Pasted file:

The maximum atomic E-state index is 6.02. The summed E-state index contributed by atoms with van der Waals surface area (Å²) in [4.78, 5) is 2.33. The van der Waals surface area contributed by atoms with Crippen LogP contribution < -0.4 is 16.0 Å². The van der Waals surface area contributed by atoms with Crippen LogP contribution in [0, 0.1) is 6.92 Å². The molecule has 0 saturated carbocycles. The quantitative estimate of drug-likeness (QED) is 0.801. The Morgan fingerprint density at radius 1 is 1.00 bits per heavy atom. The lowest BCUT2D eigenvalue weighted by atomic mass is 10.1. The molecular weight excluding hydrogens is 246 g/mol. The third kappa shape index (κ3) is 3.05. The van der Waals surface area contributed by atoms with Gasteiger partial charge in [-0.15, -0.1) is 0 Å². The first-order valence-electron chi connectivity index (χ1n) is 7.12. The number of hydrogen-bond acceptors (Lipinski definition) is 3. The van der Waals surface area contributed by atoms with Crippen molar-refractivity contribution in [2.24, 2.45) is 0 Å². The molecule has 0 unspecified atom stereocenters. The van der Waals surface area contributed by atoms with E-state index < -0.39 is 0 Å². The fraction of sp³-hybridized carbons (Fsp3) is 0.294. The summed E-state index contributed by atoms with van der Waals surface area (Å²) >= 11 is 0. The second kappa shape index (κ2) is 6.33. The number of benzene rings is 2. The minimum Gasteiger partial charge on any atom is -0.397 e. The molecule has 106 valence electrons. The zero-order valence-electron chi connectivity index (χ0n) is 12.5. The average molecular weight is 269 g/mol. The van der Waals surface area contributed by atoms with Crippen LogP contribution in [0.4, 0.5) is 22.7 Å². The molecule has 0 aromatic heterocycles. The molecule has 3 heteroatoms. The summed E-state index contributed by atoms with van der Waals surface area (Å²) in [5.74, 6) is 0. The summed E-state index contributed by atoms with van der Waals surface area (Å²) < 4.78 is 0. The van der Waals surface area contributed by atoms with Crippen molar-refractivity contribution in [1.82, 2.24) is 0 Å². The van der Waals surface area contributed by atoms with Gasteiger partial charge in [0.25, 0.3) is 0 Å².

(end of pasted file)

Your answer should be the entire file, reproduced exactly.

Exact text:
The maximum atomic E-state index is 6.02. The summed E-state index contributed by atoms with van der Waals surface area (Å²) in [4.78, 5) is 2.33. The van der Waals surface area contributed by atoms with Crippen LogP contribution < -0.4 is 16.0 Å². The van der Waals surface area contributed by atoms with Crippen LogP contribution in [0, 0.1) is 6.92 Å². The molecule has 0 saturated carbocycles. The quantitative estimate of drug-likeness (QED) is 0.801. The Morgan fingerprint density at radius 1 is 1.00 bits per heavy atom. The lowest BCUT2D eigenvalue weighted by atomic mass is 10.1. The molecular weight excluding hydrogens is 246 g/mol. The third kappa shape index (κ3) is 3.05. The van der Waals surface area contributed by atoms with Gasteiger partial charge in [-0.15, -0.1) is 0 Å². The first-order valence-electron chi connectivity index (χ1n) is 7.12. The number of hydrogen-bond acceptors (Lipinski definition) is 3. The van der Waals surface area contributed by atoms with Crippen molar-refractivity contribution in [2.24, 2.45) is 0 Å². The molecule has 0 unspecified atom stereocenters. The van der Waals surface area contributed by atoms with E-state index < -0.39 is 0 Å². The fraction of sp³-hybridized carbons (Fsp3) is 0.294. The summed E-state index contributed by atoms with van der Waals surface area (Å²) >= 11 is 0. The second kappa shape index (κ2) is 6.33. The number of benzene rings is 2. The minimum Gasteiger partial charge on any atom is -0.397 e. The molecule has 106 valence electrons. The zero-order valence-electron chi connectivity index (χ0n) is 12.5. The average molecular weight is 269 g/mol. The van der Waals surface area contributed by atoms with Crippen LogP contribution in [0.4, 0.5) is 22.7 Å². The molecule has 0 aromatic heterocycles. The molecule has 3 heteroatoms. The summed E-state index contributed by atoms with van der Waals surface area (Å²) in [5.74, 6) is 0. The summed E-state index contributed by atoms with van der Waals surface area (Å²) < 4.78 is 0. The van der Waals surface area contributed by atoms with Crippen molar-refractivity contribution in [1.82, 2.24) is 0 Å². The van der Waals surface area contributed by atoms with Gasteiger partial charge in [0.25, 0.3) is 0 Å².